I thought I knew everything about the Low Budget crew and then Sean Born came along. I heard about this project a while back and heard Kev Brown was producing the project and knew I had to listen. More times than not at least with Mello Music Group the emcees in the group have had projects beforehand but as far as I know this is Sean Born’s debut. I went into the “Behind the Scale” without hearing the samples off Itunes and only reading the reviews from Potholes in my Blog. Let me tell you what I found.
One thing I’ll let you in on right away is the fact that this is a very cohesive project both with the production and with the lyricism. “Grandeur” kicks off the album and it gives you the perfect vision of what’s to come with the rest of the record. Now usually I would pick out my favorite tracks and throw them in this review, but the tracks are so closely related and the concept of the album is so closely knit it’s really hard to do that.
Now I should warn you, not to take this album for face value (though the fact that you’re reading this probably insinuates you wouldn’t do that) this album is more than just an album saying, smoke weed, have sex with women and get drunk. It’s actually a really nice commentary on what inner-city members have to go through. And in fact touches on topics like black masculinity and more, but in an indirect way.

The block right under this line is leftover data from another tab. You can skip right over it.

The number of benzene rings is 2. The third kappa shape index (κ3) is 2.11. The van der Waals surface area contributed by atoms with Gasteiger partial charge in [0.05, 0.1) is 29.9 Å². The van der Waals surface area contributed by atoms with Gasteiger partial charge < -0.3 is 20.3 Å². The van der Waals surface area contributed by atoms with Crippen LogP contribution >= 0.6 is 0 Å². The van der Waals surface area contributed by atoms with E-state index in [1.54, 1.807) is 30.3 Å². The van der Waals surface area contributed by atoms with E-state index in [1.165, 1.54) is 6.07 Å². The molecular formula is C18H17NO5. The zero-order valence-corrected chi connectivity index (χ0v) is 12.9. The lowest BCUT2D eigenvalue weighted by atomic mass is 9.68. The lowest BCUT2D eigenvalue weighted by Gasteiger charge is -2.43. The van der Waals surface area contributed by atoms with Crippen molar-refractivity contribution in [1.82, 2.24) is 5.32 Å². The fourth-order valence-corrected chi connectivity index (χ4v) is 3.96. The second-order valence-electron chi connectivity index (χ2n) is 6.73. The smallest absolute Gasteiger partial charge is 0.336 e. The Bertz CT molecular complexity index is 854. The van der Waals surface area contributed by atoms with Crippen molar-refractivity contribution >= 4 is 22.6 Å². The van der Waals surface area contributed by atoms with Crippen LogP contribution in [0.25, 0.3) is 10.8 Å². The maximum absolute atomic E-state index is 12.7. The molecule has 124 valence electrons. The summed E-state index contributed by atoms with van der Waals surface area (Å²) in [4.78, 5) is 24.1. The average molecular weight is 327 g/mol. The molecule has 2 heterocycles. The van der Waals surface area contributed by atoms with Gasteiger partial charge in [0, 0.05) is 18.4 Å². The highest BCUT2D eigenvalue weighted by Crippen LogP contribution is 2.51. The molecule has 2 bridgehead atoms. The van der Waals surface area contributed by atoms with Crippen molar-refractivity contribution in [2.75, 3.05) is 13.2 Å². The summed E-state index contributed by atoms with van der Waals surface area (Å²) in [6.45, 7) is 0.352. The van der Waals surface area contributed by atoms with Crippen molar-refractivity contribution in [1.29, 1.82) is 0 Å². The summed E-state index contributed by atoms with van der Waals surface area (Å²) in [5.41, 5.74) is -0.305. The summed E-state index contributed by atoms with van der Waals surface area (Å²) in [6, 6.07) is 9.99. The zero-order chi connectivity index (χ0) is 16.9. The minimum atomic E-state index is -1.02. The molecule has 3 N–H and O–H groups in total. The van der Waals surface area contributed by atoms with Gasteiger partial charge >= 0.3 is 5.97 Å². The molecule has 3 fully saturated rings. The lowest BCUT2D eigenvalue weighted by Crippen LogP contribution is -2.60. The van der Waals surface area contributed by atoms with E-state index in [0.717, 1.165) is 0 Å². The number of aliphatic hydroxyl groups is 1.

I have a couple of favorites on this record including “The Quartermaine” Sean throughout the whole record kind of goes through this push and pull with the life he has/had in the inner-city. You see him do the whole tough guy thing, but at the same time know he has to avoid the cops. He talks about women and drinking and what not but not in the context that you would hear on a radio single. Like I said if you take this album for face value you’re completely missing the point of this record.
Another track I wanted to touch on was “Bullshit” which features Hassaan Mackey from the other dope record “Daily Bread”. Now I mention this track because Sean Born was featured on “Daily Bread” with the track “The Trenches”. And this track is more of the same, both have been through and seen a lot and all of that is depicted through this track. After hearing both “Bullshit” and “The Trenches” these two really need to do a record together with beats by Apollo Brown and Kev Brown, it would be dope.
Sean Born is nice on the mike, you can hear his confidence as he depicts different pictures for the listener. While he’s more or less speaking on the same overall concept, he does take numerous approaches to it, and it’s not all bad, tracks like “Lights On” and “Pour Out Liquor” the former showing that he’s simply trying to make it to the next day and survive. The latter in some ways is his anthem to his life in the inner-city and the people in it.
Anyway “Behind the Scale” is real dope record if you take the time to actually analyze and think about what the Low Budget emcee is saying. My only real gripe with the album is that it can get kind of repetitive in that you know where the next song is going. At the same time though this record has been getting a lot of play and a lot of repeats on my end. There’s really no reason for you to not pick up this album. Kev Brown handled most of the production on the project but the other producers (Quartermaine, Kenwood and Oddisee) all stick to the sound that Kev Brown implemented while still bringing their own style, which I found impressive. I’m not really sure why people have been giving this album just an average marking, but I thought this was a great album.